18/01/2017 Tidal hits a high mark with MQA…

Posted by Len | No Comments on Tidal hits a high mark with MQA…


We have been fans of streaming service Tidal for some time, and the developers of Meridian have been dangling the MQA carrot for a couple of years now  A – 20 months have passed since I was first knocked out by an MQA demo at the Hi-End Show in Munich.

If you are looking for performance from your streaming service it does not get any better than Tidal. MQA (Master Quality Authenticated) have taken this one step further with their codec, which takes a high resolution file and folds it down to a file no larger than a standard 44.1/16bit FLAC file. How good is the result? – according to MQA the final file can sound better than the original master file from where it was sourced!  Yes this is a bold claim, but my experiences indicate that they may be on to something….

The downside is that MQA needs to be decoded at the other end, and there are only a handful of MQA enabled DAC’s on the market. This is something of a stumbling block for MQA as they now needed to convince the millions of DAC owners out there that it was time to update, a big task given that as good as some of the existing MQA enabled DAC’s are none of them approach the quality of super DAC’s such as the Berkeley Reference 11.


The genius of the Tidal offering is that their MAC and PC software has MQA decoding built in – allowing you to send the file at either 88.2/24 or 96/24 to any DAC supporting these resolutions. On the other hand if you do have an MQA enabled DAC the maximum resolution available is 384/32!

However if you are limited to 96/24 the results are still incredibly impressive.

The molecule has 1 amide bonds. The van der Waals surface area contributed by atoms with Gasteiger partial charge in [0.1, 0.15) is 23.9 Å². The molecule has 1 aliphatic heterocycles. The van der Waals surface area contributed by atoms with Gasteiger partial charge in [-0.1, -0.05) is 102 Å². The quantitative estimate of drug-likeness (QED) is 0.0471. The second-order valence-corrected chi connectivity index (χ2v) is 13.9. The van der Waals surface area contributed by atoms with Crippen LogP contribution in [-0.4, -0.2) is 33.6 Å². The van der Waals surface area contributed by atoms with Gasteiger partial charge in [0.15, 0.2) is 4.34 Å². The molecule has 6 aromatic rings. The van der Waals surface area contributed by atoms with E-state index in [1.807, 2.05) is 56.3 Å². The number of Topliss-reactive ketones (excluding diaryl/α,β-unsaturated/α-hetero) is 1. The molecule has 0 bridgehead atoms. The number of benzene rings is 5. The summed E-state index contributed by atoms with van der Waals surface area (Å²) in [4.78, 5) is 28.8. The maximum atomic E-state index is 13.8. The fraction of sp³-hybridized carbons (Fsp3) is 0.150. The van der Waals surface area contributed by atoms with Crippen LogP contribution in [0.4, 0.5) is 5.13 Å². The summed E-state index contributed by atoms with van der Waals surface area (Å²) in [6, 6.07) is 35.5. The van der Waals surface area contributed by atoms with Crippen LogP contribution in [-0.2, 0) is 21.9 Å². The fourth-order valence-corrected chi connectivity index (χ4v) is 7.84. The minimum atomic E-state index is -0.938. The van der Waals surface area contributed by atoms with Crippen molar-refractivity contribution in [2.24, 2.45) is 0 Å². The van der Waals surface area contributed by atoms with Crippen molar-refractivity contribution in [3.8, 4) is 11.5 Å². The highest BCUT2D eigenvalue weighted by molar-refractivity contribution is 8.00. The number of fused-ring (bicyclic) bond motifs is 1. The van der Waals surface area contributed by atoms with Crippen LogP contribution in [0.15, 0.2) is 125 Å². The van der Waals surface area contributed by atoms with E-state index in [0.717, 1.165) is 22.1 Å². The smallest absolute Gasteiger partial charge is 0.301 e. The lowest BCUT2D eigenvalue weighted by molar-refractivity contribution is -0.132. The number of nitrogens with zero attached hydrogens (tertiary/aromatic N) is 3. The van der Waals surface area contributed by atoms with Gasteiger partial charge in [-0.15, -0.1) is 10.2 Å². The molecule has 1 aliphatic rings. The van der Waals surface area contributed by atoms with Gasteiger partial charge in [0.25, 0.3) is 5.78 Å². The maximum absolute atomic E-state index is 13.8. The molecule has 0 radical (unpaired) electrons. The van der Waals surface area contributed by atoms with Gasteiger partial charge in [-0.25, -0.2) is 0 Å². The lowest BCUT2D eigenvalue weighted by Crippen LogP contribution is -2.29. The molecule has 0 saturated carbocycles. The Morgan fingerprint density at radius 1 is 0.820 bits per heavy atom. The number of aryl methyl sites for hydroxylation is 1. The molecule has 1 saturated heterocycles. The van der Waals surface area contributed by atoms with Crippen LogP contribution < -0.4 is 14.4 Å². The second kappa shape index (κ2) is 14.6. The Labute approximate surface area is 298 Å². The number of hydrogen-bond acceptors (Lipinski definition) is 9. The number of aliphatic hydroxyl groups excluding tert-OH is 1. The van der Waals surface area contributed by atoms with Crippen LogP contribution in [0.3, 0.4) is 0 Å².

On day-one Tidal released 200 albums in MQA ranging from recent releases such as Beyonce’S Lemonade through to classics such as early Led Zeppelin albums.

This offering will only grow with time.

So why is this important? Stephen Stone from Audiophile Review.com commented that ‘….on ‘Jan 5th the AudioPhile universe changed, racially, for the better’, and I suspect there will be many who agree.  We have no doubt that online streaming will be the future for this industry. The success of iTunes/MP3 is proof that convenience trumps performance.

However people now take convenience, and access, for granted. Suddenly performance becomes part of the mix, and along with this becomes involvement. All the music in the world will not capture you imagination or interest unless you can connect with it, and this has not been possible with recent formats.

A large part of the return to vinyl is a desire to reconnect with our music – it is not a co-incidence that the heyday of the Hi-Fi industry, admittedly a long time ago, was vinyl based.

Finally we are experiencing the best of all words – unlimited access, convenience, and most importantly – quality.

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